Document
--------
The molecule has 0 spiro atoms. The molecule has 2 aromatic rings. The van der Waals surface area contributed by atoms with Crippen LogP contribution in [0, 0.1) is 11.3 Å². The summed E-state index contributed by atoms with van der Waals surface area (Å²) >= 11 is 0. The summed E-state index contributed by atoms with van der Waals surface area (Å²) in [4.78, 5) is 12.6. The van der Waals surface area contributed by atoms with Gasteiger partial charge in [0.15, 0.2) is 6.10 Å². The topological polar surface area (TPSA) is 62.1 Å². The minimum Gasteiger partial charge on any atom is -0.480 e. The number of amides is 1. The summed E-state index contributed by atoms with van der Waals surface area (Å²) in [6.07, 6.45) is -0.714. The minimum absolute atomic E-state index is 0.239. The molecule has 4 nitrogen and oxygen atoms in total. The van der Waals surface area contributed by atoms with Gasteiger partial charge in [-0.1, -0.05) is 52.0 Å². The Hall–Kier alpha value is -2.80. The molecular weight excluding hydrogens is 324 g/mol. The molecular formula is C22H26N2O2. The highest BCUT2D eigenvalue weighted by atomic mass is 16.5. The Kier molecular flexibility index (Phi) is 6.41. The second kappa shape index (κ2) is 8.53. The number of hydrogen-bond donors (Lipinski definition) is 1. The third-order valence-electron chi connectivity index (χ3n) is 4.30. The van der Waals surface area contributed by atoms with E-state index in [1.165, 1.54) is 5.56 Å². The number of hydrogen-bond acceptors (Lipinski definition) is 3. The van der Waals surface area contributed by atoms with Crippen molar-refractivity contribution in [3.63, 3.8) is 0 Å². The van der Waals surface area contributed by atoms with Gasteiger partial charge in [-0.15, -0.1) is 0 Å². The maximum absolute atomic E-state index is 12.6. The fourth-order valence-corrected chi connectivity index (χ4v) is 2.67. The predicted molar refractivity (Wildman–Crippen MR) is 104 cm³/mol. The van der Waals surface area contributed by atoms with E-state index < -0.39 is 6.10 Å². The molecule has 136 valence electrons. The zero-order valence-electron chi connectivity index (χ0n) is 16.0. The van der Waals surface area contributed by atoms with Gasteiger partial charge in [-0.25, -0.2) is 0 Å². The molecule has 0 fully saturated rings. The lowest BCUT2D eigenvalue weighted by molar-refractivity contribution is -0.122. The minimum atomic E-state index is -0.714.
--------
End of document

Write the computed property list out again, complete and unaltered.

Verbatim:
The molecule has 0 spiro atoms. The molecule has 2 aromatic rings. The van der Waals surface area contributed by atoms with Crippen LogP contribution in [0, 0.1) is 11.3 Å². The summed E-state index contributed by atoms with van der Waals surface area (Å²) >= 11 is 0. The summed E-state index contributed by atoms with van der Waals surface area (Å²) in [4.78, 5) is 12.6. The van der Waals surface area contributed by atoms with Gasteiger partial charge in [0.15, 0.2) is 6.10 Å². The topological polar surface area (TPSA) is 62.1 Å². The minimum Gasteiger partial charge on any atom is -0.480 e. The number of amides is 1. The summed E-state index contributed by atoms with van der Waals surface area (Å²) in [6.07, 6.45) is -0.714. The minimum absolute atomic E-state index is 0.239. The molecule has 4 nitrogen and oxygen atoms in total. The van der Waals surface area contributed by atoms with Gasteiger partial charge in [-0.1, -0.05) is 52.0 Å². The Hall–Kier alpha value is -2.80. The molecular weight excluding hydrogens is 324 g/mol. The molecular formula is C22H26N2O2. The highest BCUT2D eigenvalue weighted by atomic mass is 16.5. The Kier molecular flexibility index (Phi) is 6.41. The second kappa shape index (κ2) is 8.53. The number of hydrogen-bond donors (Lipinski definition) is 1. The third-order valence-electron chi connectivity index (χ3n) is 4.30. The van der Waals surface area contributed by atoms with E-state index in [1.165, 1.54) is 5.56 Å². The number of hydrogen-bond acceptors (Lipinski definition) is 3. The van der Waals surface area contributed by atoms with Crippen molar-refractivity contribution in [3.63, 3.8) is 0 Å². The van der Waals surface area contributed by atoms with Gasteiger partial charge in [-0.15, -0.1) is 0 Å². The maximum absolute atomic E-state index is 12.6. The fourth-order valence-corrected chi connectivity index (χ4v) is 2.67. The predicted molar refractivity (Wildman–Crippen MR) is 104 cm³/mol. The van der Waals surface area contributed by atoms with E-state index < -0.39 is 6.10 Å². The molecule has 136 valence electrons. The zero-order valence-electron chi connectivity index (χ0n) is 16.0. The van der Waals surface area contributed by atoms with Gasteiger partial charge in [-0.25, -0.2) is 0 Å². The molecule has 0 fully saturated rings. The lowest BCUT2D eigenvalue weighted by molar-refractivity contribution is -0.122. The minimum atomic E-state index is -0.714.